During my journey to learn ISTIO and your stack I’ve discovered some interesting concepts about deployments stuff. The first one I didn’t know the difference between Deployment and Release if you know no problem I’ll explain detailed during this blog post. Also on the next post, I’ll explain how ISTIO can help us to achieve it.
Deployment vs Release
The first thing to know, before deep dive in strategies is to understand the difference between these concepts. I’ve discovered it reading the excellent Christian E. Posta book Istio in Action. The book is under production then there is some chapters to release yet.
Deployment can be described as an activity to install new code into production or another environment at runtime, the important thing here it can’t affect users anyway, or we can’t change traffic to these artifacts. Then we can deploy multiple versions without problems.
A release can be when change traffic to a deployment did previously; it can affect system users, then we should plan it carefully. There are some ways to minimize the user’s impact during our releases. We’ll discuss it detailed in this blog post. Also, the version avoids “Big Bang” deployments, like blue-green deployments.
Request Level or Traffic Shifting
Now we know the main difference between Deployment and Release, then we can discuss another critical topic Requests Distributions Strategies or how is the best strategy to split traffics during deployments.
There is two ways to achieve it . Traffic Shifting or Request Level it is super important to understand because based on that you should choose the best option in your use case.
It is a kind of self-explanatory, in this technique, we can split traffic based on request headers attributes and then control production traffic as we want. This strategy allows us to gained more fine control in production traffic during our deployments.
For example, we can change traffic based on client-id, in OAuth protocol, when this specific client can be a partner to test our application in the real world.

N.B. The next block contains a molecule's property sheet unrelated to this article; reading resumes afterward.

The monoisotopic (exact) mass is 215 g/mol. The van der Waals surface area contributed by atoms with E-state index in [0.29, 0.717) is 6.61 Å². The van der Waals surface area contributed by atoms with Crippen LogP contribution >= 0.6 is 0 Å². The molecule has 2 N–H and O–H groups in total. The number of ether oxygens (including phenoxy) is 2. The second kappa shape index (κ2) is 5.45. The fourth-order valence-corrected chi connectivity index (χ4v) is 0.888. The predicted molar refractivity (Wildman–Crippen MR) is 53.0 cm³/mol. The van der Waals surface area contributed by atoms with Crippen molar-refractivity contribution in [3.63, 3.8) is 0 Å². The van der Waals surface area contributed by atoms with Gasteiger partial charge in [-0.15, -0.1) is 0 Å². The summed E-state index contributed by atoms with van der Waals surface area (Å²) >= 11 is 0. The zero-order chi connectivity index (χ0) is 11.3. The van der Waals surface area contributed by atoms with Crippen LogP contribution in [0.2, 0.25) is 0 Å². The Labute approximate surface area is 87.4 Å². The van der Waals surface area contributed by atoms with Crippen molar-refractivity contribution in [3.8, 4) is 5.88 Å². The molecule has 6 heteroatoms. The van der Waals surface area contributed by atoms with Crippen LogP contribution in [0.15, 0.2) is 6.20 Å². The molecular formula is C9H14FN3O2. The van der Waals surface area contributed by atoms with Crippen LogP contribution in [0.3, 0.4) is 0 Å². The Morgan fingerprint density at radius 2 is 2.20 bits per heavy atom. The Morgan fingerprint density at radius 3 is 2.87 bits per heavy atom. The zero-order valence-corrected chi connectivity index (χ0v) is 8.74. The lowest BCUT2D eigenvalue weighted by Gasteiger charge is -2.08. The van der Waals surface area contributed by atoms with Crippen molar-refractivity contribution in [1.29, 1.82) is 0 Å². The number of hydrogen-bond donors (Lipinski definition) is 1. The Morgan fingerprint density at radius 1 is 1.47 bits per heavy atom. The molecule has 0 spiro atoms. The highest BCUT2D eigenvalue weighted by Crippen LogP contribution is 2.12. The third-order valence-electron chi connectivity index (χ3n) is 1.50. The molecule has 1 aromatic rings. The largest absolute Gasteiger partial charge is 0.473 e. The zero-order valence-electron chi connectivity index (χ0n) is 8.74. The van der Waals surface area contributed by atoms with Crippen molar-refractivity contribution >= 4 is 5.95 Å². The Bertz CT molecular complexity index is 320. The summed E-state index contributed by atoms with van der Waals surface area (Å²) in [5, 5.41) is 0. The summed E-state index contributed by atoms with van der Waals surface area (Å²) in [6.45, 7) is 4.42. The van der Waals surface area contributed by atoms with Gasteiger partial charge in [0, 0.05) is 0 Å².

Traffic shifting can be an excellent option when we did not expect to “identify” users by something in the request. In this strategy, you, want to split traffic to different based on a percentage of calls. This strategy is a little bit more simple that Request Level but can be an exciting option to test our deployments.
Let’s talk about Releases Strategies!!!
Dark Launch Releases
In this kind, we can change the traffic to a new deployment using the minor part of users based in some rule, a percentage for instance. The important note here is the most of users a.k.a production traffic should go to the “stable” version. The main idea here is testing new features to a set of premium users and then measure the adoption or something important for your company.
Let’s see an example using the Traffic Shifting Strategy
The idea is very similar to Dark Launches, but there is a small difference, in the Canary Release we want to test a new version of our deployment, see performance and system behavior. In this kind, it is not related only something new, feature or significant change. Sometimes we want to test new versions which one has performance improves for example. In this
On the example above, we change the production traffic to a new version only for client-id = 10. Others client-ids go to stable version of our application.
The idea of Traffic Mirroring is pretty simple. We will route the real production, a copy of the production requests to a new deployment or experimental version. The copy of the request is based on fire and forget principle and won’t impact the real user’s requests. Mirroring traffic is an interesting
The image below will show the Traffic Mirroring strategy
These concepts are very important to know. It helps us to choose the correct strategy during our deployments.
In my opinion, this knowledge is the key point to guide us to choose
On the next post we will learn how to do it using the ISTIO an open-source service-mesh implementation.
ISTIO in Action by Christian E. Posta
Blue Green Deployments by Martin Fowler